Congress is also "expressly granted" the power to regulate commerce with Indian tribes, to allude to a case cited, and the power to pass laws "necessary and proper" to that end. If state immunity is so central that infringement is not "proper," why should it be "appropriate"?  It's a fine line that as Justice Stevens noted separately doesn't quite hold up. The 11A was in response to a case where a citizen from another state successfully used the Supreme Court's diversity jurisdiction to settle a contractual dispute.  Souter in his Seminole Tribe dissent argues this is what the amendment addresses, not federal question matters (e.g., disputes over post offices), even if a citizen from another state sues. There is a good case for that.

We need not go that far. We can even require "clear statements" before deciding federal legislation allows liability. As a matter of policy, it also might be advisable to limit state liability for various reasons. At least, certain things are debatable. When clear liability is present, however, it doesn't make much sense as a matter of principle to deny jurisdiction. Rights, including statutory in nature, warrant remedies.
Where a State has consented to join a federal-state cooperative project, it is realistic to conclude that the State has agreed to assume its obligations under that legislation. There is nothing in the Eleventh Amendment to suggest a difference between suits at law and suits in equity, for it treats the two without distinction. If common sense has any role to play in constitutional adjudication, once there is a waiver of immunity it must be true that it is complete so far as effective operation of the state-federal joint welfare program is concerned.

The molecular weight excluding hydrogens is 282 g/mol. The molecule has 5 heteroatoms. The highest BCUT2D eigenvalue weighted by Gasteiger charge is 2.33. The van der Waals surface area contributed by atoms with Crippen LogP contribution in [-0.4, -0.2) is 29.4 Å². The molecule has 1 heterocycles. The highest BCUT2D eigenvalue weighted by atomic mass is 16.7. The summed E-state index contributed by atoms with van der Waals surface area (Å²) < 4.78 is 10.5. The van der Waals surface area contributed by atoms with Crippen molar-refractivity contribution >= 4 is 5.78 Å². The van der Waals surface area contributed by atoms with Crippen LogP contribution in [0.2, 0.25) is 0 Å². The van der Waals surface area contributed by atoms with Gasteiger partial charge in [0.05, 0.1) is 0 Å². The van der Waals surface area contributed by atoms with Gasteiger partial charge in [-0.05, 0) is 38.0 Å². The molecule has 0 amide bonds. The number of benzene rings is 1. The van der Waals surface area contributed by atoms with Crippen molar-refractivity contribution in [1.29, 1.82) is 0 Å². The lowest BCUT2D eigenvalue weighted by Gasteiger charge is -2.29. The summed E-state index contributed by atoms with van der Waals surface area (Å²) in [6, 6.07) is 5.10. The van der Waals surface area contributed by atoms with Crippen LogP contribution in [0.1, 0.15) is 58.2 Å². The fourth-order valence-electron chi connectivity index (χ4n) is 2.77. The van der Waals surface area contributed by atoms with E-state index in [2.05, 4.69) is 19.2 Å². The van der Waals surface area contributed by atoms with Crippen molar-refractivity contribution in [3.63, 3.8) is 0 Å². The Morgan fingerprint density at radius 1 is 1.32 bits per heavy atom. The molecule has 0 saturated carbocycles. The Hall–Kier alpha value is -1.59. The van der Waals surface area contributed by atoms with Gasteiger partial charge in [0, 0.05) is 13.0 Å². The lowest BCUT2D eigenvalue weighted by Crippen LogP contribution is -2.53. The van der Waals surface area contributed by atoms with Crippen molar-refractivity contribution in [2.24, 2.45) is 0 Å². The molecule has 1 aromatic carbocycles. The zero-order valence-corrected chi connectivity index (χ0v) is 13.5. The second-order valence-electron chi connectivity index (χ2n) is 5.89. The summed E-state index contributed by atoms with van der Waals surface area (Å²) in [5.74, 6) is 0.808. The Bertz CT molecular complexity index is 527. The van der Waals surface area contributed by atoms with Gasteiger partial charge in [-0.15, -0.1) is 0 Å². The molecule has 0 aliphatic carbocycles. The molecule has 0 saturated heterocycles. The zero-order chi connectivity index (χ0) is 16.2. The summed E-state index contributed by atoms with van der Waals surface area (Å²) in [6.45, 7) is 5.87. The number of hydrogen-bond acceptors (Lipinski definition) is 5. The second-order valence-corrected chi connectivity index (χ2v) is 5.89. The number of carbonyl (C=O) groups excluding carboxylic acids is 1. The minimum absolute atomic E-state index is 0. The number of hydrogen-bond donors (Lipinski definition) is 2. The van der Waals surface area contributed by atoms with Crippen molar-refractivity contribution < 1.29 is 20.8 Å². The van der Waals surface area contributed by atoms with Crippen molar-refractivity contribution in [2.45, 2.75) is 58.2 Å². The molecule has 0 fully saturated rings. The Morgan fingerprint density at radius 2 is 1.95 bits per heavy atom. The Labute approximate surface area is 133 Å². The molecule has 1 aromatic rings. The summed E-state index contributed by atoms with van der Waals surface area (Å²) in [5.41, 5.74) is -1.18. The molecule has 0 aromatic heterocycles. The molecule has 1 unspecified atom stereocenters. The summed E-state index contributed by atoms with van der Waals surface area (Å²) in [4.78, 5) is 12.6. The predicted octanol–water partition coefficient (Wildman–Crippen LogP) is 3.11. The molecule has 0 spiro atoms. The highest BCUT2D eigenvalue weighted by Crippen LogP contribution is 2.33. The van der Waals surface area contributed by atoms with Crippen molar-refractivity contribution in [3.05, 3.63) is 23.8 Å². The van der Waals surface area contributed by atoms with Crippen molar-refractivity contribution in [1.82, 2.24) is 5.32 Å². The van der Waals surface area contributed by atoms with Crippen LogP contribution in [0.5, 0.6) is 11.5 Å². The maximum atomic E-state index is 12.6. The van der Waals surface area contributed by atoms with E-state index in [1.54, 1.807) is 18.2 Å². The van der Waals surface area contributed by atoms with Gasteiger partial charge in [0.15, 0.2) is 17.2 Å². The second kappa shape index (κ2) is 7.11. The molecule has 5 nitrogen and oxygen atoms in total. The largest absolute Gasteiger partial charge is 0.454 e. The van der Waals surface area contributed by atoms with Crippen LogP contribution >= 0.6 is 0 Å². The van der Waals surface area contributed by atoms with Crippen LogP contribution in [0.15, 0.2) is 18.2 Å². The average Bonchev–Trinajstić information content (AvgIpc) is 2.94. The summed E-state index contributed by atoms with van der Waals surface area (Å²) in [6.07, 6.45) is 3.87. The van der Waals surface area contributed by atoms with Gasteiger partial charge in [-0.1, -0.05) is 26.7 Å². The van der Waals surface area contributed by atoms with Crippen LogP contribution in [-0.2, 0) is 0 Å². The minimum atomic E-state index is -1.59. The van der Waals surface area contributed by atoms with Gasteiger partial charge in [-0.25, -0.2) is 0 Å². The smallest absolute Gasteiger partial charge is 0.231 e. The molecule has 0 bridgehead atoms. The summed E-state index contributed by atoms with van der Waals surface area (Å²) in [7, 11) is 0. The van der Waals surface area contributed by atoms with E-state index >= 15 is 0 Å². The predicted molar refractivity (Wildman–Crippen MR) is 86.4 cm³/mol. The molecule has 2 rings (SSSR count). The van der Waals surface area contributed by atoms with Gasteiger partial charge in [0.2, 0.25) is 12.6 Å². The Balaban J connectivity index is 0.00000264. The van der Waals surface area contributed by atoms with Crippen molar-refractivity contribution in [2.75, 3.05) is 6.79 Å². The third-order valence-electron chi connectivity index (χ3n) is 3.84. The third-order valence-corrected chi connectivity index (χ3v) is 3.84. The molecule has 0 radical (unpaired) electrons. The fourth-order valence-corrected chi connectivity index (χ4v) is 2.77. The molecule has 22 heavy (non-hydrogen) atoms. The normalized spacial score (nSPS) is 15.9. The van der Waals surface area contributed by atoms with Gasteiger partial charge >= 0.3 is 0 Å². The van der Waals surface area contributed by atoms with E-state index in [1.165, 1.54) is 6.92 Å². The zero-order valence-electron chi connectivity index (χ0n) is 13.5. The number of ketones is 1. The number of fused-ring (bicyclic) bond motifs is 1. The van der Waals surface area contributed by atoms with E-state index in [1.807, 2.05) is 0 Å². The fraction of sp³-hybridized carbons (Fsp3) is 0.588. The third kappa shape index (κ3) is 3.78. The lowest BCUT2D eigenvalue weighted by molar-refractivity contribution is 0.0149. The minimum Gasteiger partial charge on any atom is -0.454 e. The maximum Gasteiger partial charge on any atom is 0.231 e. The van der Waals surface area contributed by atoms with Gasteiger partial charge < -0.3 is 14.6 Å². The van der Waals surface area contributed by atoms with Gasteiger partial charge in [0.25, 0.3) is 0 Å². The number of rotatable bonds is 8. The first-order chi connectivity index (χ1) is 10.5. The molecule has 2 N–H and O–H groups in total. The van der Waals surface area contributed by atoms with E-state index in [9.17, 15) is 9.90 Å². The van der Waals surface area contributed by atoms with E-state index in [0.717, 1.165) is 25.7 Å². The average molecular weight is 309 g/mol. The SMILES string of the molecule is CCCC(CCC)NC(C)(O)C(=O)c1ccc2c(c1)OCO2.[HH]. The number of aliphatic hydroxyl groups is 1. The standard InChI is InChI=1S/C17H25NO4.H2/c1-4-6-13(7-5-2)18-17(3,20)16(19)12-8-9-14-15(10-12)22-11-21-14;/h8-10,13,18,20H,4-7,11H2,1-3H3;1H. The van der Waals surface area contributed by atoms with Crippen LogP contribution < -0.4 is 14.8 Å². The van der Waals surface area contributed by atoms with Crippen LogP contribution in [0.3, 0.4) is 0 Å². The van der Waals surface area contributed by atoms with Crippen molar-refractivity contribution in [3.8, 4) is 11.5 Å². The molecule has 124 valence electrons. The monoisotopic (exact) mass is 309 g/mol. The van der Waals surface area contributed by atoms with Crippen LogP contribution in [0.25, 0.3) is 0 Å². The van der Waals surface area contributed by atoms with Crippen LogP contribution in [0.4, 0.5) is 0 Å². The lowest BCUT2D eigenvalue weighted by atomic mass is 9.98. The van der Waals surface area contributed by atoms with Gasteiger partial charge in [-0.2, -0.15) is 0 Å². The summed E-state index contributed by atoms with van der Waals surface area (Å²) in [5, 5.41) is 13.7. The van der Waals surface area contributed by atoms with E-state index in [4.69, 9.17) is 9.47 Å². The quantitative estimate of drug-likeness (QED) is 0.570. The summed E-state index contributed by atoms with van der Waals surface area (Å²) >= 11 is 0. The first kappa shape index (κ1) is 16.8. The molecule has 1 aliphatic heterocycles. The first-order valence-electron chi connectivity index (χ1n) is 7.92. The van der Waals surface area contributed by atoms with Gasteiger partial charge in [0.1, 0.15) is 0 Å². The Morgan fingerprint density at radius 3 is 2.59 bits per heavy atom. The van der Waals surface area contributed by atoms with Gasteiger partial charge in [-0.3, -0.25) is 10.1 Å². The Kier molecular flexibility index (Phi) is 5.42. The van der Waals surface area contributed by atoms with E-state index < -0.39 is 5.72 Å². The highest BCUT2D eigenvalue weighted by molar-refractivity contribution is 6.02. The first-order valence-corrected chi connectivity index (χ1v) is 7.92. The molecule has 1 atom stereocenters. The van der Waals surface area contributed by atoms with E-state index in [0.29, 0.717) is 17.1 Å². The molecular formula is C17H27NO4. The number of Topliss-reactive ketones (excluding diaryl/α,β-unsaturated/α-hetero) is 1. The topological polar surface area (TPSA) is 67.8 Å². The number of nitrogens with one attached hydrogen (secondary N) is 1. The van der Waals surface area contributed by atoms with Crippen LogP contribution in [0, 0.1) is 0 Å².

Justice Douglas' argument should be applied generally.  But, so it goes. At the very least, is "spirit" is going to override text, perhaps the principle should be applied consistently. After all, the critics of this policy aren't all on one side. Certain libertarian voices (as I saw in certain Cato Supreme Court essays) support court remedies, litigation often seen as the best policy above and beyond various types of regulation. 

Criticize But Realize What You Got

It troubles me that voices on the left have such faint praise for ACA, often missing the circle of the possible. I comment there, but lifestyle choices? Sure. But, health insurance costs are a major concern and what is the government to do about the former? Also, the law helps loads of people. If even the left says "eh" to this, what hope is there?

Tuesday, November 19, 2013

SCOTUS Watch: Texas Abortion Law

And Also: See my back/forth with someone here who compares the burdens of pregnancy to being hit by a pebble or wind. On the issue of not serving people in public accommodations, the person is a strict libertarian sort. Forcing people to be a good Samaritan here? Eh.  To allude to Glenn Greenwald, the person is not special himself -- it is that the sentiment is sadly not atypical. Selective concerns are key here.
abortion clinics in Texas whose physicians do not have admitting privileges at a hospital within 30 miles of the clinic were forced to cease offering abortions.  And it means that women who were planning to receive abortions at those clinics were forced to go elsewhere—in some cases 100 miles or more—to obtain a safe abortion, or else not to obtain one at all.